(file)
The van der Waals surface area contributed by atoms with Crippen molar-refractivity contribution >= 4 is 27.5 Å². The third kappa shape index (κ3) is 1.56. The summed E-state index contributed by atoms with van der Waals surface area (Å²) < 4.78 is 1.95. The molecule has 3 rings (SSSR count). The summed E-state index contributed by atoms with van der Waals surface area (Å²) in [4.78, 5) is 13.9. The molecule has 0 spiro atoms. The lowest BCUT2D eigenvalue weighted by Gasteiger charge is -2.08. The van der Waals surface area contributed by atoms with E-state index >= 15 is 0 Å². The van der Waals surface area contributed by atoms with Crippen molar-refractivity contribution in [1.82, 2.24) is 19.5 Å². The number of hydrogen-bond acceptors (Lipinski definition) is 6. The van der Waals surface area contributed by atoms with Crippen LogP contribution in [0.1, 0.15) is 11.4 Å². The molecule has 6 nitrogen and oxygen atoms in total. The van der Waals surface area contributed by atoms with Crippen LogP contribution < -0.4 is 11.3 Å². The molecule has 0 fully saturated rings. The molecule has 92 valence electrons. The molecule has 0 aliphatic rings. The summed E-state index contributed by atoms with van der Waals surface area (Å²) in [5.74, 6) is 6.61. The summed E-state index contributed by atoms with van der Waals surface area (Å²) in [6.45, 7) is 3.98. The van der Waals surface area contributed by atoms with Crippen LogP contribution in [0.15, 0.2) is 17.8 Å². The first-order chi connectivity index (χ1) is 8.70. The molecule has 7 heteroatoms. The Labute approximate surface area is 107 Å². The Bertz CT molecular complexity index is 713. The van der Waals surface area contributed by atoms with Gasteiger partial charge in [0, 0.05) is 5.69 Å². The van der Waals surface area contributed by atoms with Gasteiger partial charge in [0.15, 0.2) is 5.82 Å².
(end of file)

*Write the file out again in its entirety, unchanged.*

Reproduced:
The van der Waals surface area contributed by atoms with Crippen molar-refractivity contribution >= 4 is 27.5 Å². The third kappa shape index (κ3) is 1.56. The summed E-state index contributed by atoms with van der Waals surface area (Å²) < 4.78 is 1.95. The molecule has 3 rings (SSSR count). The summed E-state index contributed by atoms with van der Waals surface area (Å²) in [4.78, 5) is 13.9. The molecule has 0 spiro atoms. The lowest BCUT2D eigenvalue weighted by Gasteiger charge is -2.08. The van der Waals surface area contributed by atoms with E-state index >= 15 is 0 Å². The van der Waals surface area contributed by atoms with Crippen molar-refractivity contribution in [1.82, 2.24) is 19.5 Å². The number of hydrogen-bond acceptors (Lipinski definition) is 6. The van der Waals surface area contributed by atoms with Crippen LogP contribution in [0.1, 0.15) is 11.4 Å². The molecule has 6 nitrogen and oxygen atoms in total. The van der Waals surface area contributed by atoms with Crippen LogP contribution < -0.4 is 11.3 Å². The molecule has 0 fully saturated rings. The molecule has 92 valence electrons. The molecule has 0 aliphatic rings. The summed E-state index contributed by atoms with van der Waals surface area (Å²) in [5.74, 6) is 6.61. The summed E-state index contributed by atoms with van der Waals surface area (Å²) in [6.45, 7) is 3.98. The van der Waals surface area contributed by atoms with Crippen LogP contribution in [0.15, 0.2) is 17.8 Å². The first-order chi connectivity index (χ1) is 8.70. The molecule has 7 heteroatoms. The Labute approximate surface area is 107 Å². The Bertz CT molecular complexity index is 713. The van der Waals surface area contributed by atoms with Gasteiger partial charge in [0, 0.05) is 5.69 Å². The van der Waals surface area contributed by atoms with Gasteiger partial charge in [0.15, 0.2) is 5.82 Å².